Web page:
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The experience and the education of the medical staff are of significant importance from this problem’s perspective. In particular, it was found that vein wall injury during the insertion was admitted to be the infiltration contributing factor. Besides, the appropriate site selection and the flection joints avoidance are critical in infiltration prevention (Major & Huey, 2016). It was identified that the most critical risk factor for this condition was an infusion of antibiotics and IV fluids, repeated insertion on the same site, catheter size, insertion site, dwell time, previous experience of peripheral catheter insertion, and child weight (Ahmed, G. E. N., 2017). At the same time, nowadays there is an urgent need for affordable and high-quality care, even with the increasing healthcare spending. Challenges to intravenous therapy can seriously influence the care costs as well as impact the mortality and morbidity rates among patients. The Centers for Medicare and Medicaid Services perceive the intravenous infiltrates as a preventable case (Beaulieu, 2012; Amjad et al, 2011). In particular, in 2007, CMS made a discount on reimbursement for infections that were provoked by intravenous catheters, and in 2008, reimbursement was discontinued for challenges that were related to the procedure of repairing injuries acquired while hospitalization (Amjad et al, 2011). Currently, hospitals are accountable for such challenges prevention and reducing the stay length. Beaulieu (2012) states that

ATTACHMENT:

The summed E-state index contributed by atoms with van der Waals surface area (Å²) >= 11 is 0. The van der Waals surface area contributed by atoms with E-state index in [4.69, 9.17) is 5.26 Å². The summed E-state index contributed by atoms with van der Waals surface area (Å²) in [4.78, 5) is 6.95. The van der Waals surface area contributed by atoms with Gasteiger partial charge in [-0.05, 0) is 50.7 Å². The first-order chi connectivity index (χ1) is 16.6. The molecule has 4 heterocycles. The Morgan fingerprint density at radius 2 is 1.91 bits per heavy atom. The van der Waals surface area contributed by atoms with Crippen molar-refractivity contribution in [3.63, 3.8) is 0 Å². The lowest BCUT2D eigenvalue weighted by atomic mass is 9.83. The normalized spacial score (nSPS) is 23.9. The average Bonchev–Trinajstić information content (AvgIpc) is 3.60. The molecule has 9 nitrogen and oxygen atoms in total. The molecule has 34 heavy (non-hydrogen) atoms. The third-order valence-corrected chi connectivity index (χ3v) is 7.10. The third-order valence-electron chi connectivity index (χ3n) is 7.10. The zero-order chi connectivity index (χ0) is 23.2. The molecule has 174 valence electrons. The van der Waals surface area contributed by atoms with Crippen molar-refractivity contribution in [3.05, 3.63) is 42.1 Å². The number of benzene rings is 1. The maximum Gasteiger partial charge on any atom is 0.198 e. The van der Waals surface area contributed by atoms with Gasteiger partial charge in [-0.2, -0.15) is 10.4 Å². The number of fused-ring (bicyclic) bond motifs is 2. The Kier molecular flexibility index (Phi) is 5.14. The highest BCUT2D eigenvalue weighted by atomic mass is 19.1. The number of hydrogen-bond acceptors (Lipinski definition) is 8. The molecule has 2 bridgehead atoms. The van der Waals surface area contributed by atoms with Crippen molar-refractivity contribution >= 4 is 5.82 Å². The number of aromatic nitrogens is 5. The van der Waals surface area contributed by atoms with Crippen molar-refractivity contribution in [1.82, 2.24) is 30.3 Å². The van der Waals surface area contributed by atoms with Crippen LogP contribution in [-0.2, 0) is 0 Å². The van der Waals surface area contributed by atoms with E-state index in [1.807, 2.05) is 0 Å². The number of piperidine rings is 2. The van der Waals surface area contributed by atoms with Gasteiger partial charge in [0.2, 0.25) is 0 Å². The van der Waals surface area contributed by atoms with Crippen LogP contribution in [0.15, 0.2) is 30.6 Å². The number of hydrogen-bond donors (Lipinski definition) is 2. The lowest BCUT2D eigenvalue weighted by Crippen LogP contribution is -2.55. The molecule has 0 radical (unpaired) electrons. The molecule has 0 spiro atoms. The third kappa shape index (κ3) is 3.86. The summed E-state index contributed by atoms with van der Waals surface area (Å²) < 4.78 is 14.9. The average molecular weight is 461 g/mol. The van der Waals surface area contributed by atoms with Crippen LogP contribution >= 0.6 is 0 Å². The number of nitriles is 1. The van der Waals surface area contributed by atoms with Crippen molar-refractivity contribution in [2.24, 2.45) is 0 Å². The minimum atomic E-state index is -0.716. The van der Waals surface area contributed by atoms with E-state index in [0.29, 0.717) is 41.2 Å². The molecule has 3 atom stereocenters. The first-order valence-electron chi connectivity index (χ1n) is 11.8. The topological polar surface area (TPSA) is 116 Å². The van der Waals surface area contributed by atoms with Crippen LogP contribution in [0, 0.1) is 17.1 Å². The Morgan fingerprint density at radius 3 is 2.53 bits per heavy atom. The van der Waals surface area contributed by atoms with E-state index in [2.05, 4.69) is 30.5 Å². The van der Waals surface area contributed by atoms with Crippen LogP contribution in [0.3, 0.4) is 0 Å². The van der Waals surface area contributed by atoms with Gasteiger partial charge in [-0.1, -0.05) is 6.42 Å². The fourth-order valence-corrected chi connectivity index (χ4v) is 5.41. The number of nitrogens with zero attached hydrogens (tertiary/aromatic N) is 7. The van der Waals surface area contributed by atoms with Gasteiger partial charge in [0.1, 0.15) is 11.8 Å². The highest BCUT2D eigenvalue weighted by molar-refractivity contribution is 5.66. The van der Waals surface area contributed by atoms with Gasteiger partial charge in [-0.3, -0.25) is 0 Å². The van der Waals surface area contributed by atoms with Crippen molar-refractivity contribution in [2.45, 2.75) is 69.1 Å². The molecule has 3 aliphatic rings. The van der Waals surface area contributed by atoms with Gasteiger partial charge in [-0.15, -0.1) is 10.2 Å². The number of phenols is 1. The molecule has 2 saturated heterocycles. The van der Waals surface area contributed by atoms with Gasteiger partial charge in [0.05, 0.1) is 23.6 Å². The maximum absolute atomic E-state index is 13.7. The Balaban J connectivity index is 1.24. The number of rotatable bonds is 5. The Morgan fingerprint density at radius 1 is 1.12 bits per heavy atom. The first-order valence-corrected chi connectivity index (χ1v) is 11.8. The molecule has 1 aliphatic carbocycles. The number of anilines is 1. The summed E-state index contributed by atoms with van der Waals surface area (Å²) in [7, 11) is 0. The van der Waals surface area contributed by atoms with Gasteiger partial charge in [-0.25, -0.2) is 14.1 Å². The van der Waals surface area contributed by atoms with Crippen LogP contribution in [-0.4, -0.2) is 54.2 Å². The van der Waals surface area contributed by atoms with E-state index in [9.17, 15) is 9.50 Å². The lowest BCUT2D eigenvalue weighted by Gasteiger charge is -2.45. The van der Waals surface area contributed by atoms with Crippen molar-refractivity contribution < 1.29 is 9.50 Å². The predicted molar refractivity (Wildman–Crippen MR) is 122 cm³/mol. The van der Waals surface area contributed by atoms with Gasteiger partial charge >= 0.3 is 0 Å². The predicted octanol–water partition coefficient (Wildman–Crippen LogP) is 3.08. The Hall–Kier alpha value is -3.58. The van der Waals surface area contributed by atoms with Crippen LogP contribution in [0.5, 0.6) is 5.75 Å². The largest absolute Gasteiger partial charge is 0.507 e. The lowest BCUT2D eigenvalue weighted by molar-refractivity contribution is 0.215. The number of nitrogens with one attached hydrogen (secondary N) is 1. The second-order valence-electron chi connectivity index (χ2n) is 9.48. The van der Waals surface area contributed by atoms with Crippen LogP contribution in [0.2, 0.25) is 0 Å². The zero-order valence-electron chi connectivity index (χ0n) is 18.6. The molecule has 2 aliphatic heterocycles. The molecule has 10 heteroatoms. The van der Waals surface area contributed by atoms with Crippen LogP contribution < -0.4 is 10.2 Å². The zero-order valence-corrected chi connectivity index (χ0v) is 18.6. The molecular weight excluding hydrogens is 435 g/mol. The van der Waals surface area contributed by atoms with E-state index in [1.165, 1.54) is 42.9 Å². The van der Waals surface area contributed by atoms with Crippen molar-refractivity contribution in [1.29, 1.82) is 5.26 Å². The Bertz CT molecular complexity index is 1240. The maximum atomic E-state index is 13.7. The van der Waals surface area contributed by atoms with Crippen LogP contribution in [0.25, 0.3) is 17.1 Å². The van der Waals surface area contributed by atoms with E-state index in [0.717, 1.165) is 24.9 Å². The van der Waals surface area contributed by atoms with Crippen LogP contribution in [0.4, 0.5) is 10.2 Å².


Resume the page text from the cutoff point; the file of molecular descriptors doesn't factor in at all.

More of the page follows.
More than two percent of all injury claims in a period from 1970 to 2001 were found to be in strong relation to the peripheral intravenous catheter infiltrates and additionally nurses were named in malpractice suits, including the IV medications and fluid administration, at up to ten million dollars per claim.

Hence, pediatric intravenous infiltration became a considerable challenge to the healthcare system.